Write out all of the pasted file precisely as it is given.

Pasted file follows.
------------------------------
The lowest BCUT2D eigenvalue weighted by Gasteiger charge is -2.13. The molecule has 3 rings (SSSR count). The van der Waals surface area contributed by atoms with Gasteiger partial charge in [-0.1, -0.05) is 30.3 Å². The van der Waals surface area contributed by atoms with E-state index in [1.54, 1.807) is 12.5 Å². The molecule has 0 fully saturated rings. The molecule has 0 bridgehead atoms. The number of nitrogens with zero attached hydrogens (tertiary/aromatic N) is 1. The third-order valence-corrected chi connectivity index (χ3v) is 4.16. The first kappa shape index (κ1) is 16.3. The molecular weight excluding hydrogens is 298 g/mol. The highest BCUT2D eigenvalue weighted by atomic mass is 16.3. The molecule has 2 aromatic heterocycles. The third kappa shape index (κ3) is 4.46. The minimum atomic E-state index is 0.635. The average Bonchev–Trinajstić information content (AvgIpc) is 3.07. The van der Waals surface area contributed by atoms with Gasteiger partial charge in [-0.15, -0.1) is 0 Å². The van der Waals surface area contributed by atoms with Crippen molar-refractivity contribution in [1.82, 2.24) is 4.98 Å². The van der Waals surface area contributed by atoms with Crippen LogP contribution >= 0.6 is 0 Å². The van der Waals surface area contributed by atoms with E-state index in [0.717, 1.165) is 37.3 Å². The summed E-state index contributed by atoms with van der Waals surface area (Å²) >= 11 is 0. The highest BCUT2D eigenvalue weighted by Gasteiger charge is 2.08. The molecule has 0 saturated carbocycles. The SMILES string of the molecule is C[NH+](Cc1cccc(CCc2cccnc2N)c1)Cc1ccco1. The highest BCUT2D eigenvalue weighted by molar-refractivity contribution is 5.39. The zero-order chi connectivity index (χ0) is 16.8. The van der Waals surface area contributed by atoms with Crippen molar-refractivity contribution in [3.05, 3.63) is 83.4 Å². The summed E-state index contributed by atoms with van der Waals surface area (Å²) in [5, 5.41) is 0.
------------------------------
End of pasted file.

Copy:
The lowest BCUT2D eigenvalue weighted by Gasteiger charge is -2.13. The molecule has 3 rings (SSSR count). The van der Waals surface area contributed by atoms with Gasteiger partial charge in [-0.1, -0.05) is 30.3 Å². The van der Waals surface area contributed by atoms with E-state index in [1.54, 1.807) is 12.5 Å². The molecule has 0 fully saturated rings. The molecule has 0 bridgehead atoms. The number of nitrogens with zero attached hydrogens (tertiary/aromatic N) is 1. The third-order valence-corrected chi connectivity index (χ3v) is 4.16. The first kappa shape index (κ1) is 16.3. The molecular weight excluding hydrogens is 298 g/mol. The highest BCUT2D eigenvalue weighted by atomic mass is 16.3. The molecule has 2 aromatic heterocycles. The third kappa shape index (κ3) is 4.46. The minimum atomic E-state index is 0.635. The average Bonchev–Trinajstić information content (AvgIpc) is 3.07. The van der Waals surface area contributed by atoms with Gasteiger partial charge in [-0.15, -0.1) is 0 Å². The van der Waals surface area contributed by atoms with Crippen molar-refractivity contribution in [1.82, 2.24) is 4.98 Å². The van der Waals surface area contributed by atoms with Crippen LogP contribution >= 0.6 is 0 Å². The van der Waals surface area contributed by atoms with E-state index in [0.717, 1.165) is 37.3 Å². The summed E-state index contributed by atoms with van der Waals surface area (Å²) >= 11 is 0. The highest BCUT2D eigenvalue weighted by Gasteiger charge is 2.08. The molecule has 0 saturated carbocycles. The SMILES string of the molecule is C[NH+](Cc1cccc(CCc2cccnc2N)c1)Cc1ccco1. The highest BCUT2D eigenvalue weighted by molar-refractivity contribution is 5.39. The zero-order chi connectivity index (χ0) is 16.8. The van der Waals surface area contributed by atoms with Crippen molar-refractivity contribution in [3.05, 3.63) is 83.4 Å². The summed E-state index contributed by atoms with van der Waals surface area (Å²) in [5, 5.41) is 0.